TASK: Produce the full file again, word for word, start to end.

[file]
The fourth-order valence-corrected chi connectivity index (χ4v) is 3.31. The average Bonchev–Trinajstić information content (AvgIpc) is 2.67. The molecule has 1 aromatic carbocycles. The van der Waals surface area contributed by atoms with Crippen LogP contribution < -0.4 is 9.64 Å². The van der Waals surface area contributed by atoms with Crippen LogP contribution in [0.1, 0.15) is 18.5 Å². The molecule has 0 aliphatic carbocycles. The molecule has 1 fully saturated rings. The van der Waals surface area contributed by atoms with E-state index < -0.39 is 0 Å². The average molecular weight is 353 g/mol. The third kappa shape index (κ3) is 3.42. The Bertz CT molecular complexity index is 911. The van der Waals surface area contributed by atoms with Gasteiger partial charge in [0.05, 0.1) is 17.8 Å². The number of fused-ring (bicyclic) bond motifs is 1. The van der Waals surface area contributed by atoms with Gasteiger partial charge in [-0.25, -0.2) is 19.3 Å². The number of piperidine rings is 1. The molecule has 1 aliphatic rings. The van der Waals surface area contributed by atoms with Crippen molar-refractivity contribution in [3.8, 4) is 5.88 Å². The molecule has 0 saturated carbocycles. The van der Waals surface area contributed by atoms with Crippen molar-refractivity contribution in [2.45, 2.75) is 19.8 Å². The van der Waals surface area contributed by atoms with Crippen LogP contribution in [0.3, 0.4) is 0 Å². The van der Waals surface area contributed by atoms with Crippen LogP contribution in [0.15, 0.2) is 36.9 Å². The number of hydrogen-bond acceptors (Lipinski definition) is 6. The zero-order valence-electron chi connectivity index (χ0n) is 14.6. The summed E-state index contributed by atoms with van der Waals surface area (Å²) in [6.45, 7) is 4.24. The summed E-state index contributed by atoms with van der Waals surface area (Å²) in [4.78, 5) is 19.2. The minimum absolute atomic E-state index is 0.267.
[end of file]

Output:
The fourth-order valence-corrected chi connectivity index (χ4v) is 3.31. The average Bonchev–Trinajstić information content (AvgIpc) is 2.67. The molecule has 1 aromatic carbocycles. The van der Waals surface area contributed by atoms with Crippen LogP contribution < -0.4 is 9.64 Å². The van der Waals surface area contributed by atoms with Crippen LogP contribution in [0.1, 0.15) is 18.5 Å². The molecule has 0 aliphatic carbocycles. The molecule has 1 fully saturated rings. The van der Waals surface area contributed by atoms with E-state index < -0.39 is 0 Å². The average molecular weight is 353 g/mol. The third kappa shape index (κ3) is 3.42. The Bertz CT molecular complexity index is 911. The van der Waals surface area contributed by atoms with Gasteiger partial charge in [0.05, 0.1) is 17.8 Å². The number of fused-ring (bicyclic) bond motifs is 1. The van der Waals surface area contributed by atoms with Gasteiger partial charge in [-0.25, -0.2) is 19.3 Å². The number of piperidine rings is 1. The molecule has 1 aliphatic rings. The van der Waals surface area contributed by atoms with Crippen molar-refractivity contribution in [3.8, 4) is 5.88 Å². The molecule has 0 saturated carbocycles. The van der Waals surface area contributed by atoms with Crippen molar-refractivity contribution in [2.45, 2.75) is 19.8 Å². The van der Waals surface area contributed by atoms with Crippen LogP contribution in [0.3, 0.4) is 0 Å². The van der Waals surface area contributed by atoms with Crippen LogP contribution in [0.15, 0.2) is 36.9 Å². The number of hydrogen-bond acceptors (Lipinski definition) is 6. The zero-order valence-electron chi connectivity index (χ0n) is 14.6. The summed E-state index contributed by atoms with van der Waals surface area (Å²) in [6.45, 7) is 4.24. The summed E-state index contributed by atoms with van der Waals surface area (Å²) in [4.78, 5) is 19.2. The minimum absolute atomic E-state index is 0.267.